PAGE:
Some more recent developments as reported over this past week-end[quote]Japan to station advanced fighters on Okinawa
BULKING UP: The move to put 24 advanced F-15J fighters on the island would give a significant boost to Japan’s ability to respond to a crisis in the Taiwan Strait
By Mac William Bishop, STAFF REPORTER , WITH REUTERS
Sunday, May 29, 2005,Page 1
Japan will deploy several of its most advanced fighter aircraft to Okinawa in response to the increasing military threat from China, a newspaper said yesterday, while a Japanese official confirmed the plans.
The deployment of two dozen F-15J Eagle fighters to Japan’s southernmost prefecture – which at its nearest point is only 180km away from Taiwan – will be completed by the end of 2009, the Japanese-language daily Sankei Shimbun reported yesterday. The presence of F-15Js on Okinawa would significantly increase Japanese military capabilities in the Taiwan Strait.
Currently, the Japan Air Self-Defense Force (JASDF), Japan’s air force, maintains 24 F-4EJ Phantom fighters in the 302nd Fighter Squadron, 83rd Air Wing at a base in Naha City, the prefectural capital. The base is located next to Naha International Airport.
A Japanese defense official, speaking on condition of anonymity, confirmed the deployment plans. He acknowledged that the situation in the Taiwan Strait “concerned” Tokyo, but had no comment on whether the move was meant to send a signal to Beijing.
Tokyo has recently begun to take an increasingly hard-line approach toward China regarding the Taiwan Strait. In February, the US and Japan for the first time publicly dubbed the Taiwan Strait an area of “mutual concern.”
Hawks in Japan’s ruling party, the Liberal Democratic Party (LDP), have been even more blunt.
“It would be wrong for us to send a signal to China that the US and Japan will watch and tolerate a Chinese military invasion of Taiwan,” LDP Secretary-General Shinzo Abe said in February.
Also, in its “2005 National Defense Program Guideline,” the Japanese Cabinet said "a number of countries are pouring in efforts to modernize their military forces. The situation on the Korean Peninsula is unpredictable and cross-Taiwan Strait relations remain uncertain."b[/b]
taipeitimes.com/News/front/a … 2003257037[/quote]
[quote]Coast guard forces Chinese ship away
INTRUSION: A Chinese research vessel, which the president said was probably used to gather intelligence, was forced to leave Taiwanese waters by patrol boats
By Rich Chang, STAFF REPORTER
Sunday, May 29, 2005,Page 1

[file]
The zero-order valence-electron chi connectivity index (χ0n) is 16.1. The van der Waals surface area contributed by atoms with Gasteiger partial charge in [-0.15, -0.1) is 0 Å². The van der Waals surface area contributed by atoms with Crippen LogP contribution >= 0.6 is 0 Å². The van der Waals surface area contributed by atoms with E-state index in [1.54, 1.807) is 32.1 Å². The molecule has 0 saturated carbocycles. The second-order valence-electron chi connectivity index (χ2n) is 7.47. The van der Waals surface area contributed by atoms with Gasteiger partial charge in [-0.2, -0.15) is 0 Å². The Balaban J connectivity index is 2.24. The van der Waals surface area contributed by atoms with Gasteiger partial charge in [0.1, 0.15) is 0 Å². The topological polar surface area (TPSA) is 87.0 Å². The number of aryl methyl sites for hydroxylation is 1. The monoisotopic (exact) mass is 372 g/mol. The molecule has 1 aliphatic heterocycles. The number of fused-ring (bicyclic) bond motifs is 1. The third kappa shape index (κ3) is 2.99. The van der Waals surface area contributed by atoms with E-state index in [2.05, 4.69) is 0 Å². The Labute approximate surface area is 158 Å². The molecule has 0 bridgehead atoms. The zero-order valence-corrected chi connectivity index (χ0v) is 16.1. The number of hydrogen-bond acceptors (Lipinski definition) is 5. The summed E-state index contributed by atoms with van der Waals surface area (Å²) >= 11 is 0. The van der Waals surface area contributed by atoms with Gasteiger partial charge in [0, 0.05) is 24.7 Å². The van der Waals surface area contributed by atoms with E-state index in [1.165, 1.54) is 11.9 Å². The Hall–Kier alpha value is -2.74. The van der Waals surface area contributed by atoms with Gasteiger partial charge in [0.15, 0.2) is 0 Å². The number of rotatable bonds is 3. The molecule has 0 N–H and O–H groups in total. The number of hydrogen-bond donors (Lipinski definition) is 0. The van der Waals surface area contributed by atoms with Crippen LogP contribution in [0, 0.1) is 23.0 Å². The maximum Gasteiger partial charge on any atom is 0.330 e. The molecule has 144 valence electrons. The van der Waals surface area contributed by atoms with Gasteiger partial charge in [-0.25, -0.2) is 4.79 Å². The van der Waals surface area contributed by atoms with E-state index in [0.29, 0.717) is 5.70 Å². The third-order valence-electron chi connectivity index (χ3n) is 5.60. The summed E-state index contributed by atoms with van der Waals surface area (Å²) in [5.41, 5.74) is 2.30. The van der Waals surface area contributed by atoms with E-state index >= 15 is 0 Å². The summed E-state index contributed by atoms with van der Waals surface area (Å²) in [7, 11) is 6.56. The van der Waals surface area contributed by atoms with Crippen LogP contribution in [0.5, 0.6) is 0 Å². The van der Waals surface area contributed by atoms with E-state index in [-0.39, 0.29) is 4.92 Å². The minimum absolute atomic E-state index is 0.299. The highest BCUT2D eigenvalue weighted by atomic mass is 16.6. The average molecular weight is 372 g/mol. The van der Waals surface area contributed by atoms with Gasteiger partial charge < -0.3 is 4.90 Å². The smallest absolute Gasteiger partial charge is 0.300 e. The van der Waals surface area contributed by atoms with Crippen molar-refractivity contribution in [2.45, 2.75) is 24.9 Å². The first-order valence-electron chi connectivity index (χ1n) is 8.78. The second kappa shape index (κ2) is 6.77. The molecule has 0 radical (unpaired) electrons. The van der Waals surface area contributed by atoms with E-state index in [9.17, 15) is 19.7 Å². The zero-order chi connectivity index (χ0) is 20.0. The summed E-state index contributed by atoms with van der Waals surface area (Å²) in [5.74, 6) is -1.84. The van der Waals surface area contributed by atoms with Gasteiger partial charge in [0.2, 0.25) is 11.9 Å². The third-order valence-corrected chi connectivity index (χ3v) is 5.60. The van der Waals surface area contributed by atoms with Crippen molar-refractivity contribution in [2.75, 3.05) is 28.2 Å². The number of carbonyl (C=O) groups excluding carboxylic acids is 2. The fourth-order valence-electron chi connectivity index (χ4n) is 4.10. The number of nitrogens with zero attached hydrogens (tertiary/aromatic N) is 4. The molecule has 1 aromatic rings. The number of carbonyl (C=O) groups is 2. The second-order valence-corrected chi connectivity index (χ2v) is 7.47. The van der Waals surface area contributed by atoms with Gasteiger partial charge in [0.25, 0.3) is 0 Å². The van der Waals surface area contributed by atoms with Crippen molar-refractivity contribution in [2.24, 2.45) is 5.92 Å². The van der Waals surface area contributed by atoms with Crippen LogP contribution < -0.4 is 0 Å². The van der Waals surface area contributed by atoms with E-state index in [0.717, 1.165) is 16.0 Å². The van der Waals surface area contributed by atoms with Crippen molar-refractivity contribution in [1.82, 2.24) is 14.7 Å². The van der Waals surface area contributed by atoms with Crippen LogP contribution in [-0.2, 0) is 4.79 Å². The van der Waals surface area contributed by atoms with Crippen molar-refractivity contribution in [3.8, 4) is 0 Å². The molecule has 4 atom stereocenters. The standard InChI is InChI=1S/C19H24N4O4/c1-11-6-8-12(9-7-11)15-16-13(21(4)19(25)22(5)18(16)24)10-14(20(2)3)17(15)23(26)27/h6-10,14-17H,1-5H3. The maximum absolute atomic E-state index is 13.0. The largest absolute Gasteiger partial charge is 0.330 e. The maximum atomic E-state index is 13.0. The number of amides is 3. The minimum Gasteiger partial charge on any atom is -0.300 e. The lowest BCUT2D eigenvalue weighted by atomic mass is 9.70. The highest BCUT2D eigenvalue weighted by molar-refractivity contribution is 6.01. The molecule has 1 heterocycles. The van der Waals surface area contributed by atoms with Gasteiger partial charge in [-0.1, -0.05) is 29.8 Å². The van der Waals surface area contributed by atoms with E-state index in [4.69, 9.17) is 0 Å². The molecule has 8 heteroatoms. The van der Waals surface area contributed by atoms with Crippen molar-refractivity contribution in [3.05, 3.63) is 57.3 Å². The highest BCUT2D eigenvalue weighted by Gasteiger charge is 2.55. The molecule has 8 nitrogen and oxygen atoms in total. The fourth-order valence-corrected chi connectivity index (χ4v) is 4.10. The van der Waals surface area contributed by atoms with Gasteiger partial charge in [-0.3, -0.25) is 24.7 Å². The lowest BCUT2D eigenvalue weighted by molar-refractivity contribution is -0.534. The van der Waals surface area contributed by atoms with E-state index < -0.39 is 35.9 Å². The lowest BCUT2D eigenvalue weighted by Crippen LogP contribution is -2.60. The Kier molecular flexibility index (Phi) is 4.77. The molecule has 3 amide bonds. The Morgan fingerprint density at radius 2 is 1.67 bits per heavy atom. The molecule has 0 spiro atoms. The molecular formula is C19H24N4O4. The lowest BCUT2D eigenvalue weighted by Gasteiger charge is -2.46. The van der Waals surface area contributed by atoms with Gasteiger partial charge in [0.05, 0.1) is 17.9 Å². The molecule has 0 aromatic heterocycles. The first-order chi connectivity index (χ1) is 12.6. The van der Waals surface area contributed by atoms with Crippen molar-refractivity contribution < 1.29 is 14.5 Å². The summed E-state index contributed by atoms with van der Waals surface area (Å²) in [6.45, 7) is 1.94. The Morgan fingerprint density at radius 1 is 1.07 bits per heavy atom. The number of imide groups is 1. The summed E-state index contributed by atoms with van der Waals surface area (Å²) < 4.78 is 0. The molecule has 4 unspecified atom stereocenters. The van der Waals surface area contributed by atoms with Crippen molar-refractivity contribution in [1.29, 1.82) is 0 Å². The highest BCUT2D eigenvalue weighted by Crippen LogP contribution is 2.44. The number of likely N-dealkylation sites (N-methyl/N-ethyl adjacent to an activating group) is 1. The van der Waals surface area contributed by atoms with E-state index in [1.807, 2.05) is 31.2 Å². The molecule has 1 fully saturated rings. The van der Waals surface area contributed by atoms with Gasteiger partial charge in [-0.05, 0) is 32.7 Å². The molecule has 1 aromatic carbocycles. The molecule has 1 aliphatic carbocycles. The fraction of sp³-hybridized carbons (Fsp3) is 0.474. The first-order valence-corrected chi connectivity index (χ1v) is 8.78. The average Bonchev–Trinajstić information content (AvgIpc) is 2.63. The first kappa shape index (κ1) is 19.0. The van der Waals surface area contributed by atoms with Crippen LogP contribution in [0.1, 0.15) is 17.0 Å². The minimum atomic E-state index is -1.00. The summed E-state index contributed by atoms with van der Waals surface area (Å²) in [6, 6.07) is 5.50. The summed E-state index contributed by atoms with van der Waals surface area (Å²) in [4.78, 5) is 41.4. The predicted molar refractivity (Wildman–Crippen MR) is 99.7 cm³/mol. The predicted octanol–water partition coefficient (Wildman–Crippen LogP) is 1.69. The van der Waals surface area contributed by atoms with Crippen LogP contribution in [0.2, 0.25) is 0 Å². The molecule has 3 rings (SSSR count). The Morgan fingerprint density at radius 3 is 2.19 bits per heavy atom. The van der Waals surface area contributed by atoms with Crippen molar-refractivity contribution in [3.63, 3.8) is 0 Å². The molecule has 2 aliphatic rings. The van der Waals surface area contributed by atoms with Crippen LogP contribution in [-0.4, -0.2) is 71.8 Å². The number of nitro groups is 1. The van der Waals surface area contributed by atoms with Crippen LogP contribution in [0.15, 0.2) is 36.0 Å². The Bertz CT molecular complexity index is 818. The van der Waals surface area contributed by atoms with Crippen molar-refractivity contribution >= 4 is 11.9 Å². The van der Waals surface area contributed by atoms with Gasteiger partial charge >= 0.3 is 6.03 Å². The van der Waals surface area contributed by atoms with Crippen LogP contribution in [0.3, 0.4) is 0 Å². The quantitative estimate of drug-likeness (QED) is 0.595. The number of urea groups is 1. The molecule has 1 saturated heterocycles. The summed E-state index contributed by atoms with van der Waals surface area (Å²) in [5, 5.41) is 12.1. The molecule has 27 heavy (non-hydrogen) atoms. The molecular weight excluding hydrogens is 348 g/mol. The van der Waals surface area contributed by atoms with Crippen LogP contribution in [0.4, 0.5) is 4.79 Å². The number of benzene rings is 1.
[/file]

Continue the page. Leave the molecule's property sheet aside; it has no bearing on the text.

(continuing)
The coast guard forced a Chinese research ship, the Fen Dou No.4 (奮鬥四號) to leave Taiwanese waters yesterday morning, after the vessel intruded into Taiwan’s territory twice in seven days.
“Chinese research vessels have recently infringed on the boundaries of Taiwan’s exclusive economic maritime zone under the guise of oceanic surveys, but they may be trying to acquire military intelligence,” President Chen Shui-bian (陳水扁) said yesterday, as he watched an anti-terrorism drill conducted by the Coast Guard Administration (CGA) in Kaohsiung.
“The intrusions not only violate the law, but they also have a bad influence on cross-strait ties,” Chen said.
Chen said he had asked the CGA to strengthen aerial and maritime patrols in Taiwan’s territory.
CGA Minister Shi Hwei-yow (許惠祐) yesterday said the Fan Dou No.4 was forced out of the waters south of Taiwan yesterday morning, and that two CGA vessels were stationed near the periphery of Taiwan’s maritime zone to prevent the vessel’s return.
He said “this is the third time this month that Chinese vessels have entered Taiwan’s territory. The recent frequent intrusions of Chinese research ships were seen as unfriendly actions.”
He added “the semi-official Straits Exchange Foundation (SEF) had three times requested Chinese authorities recall the Fan Dou No.4, but it still stayed and refused to leave.”
The CGA discovered the Fen Dou No. 4 some 175km southwest of Kaohsiung on the morning of May 22. A CGA vessel and aircraft closed in on the ship to force its departure, but the vessel refused to move.
The CGA said another three Coast Guard vessels arrived at the spot on May 23 in an effort to force the ship to leave, and the ship stopped its operations and left on May 24.
The CGA said, however, that the vessel returned to the waters south of Taiwan on May 26 and conducted operations there.
The vessel was again forced to leave by the Coast Guard yesterday morning, Shi said.b[/b]
taipeitimes.com/News/front/a … 2003257033[/quote]
Although this last bit happens quite regularly. Sonar sounding for ‘oil explorations’ is also how ocen floor is mapped. Good info for subamarines to have.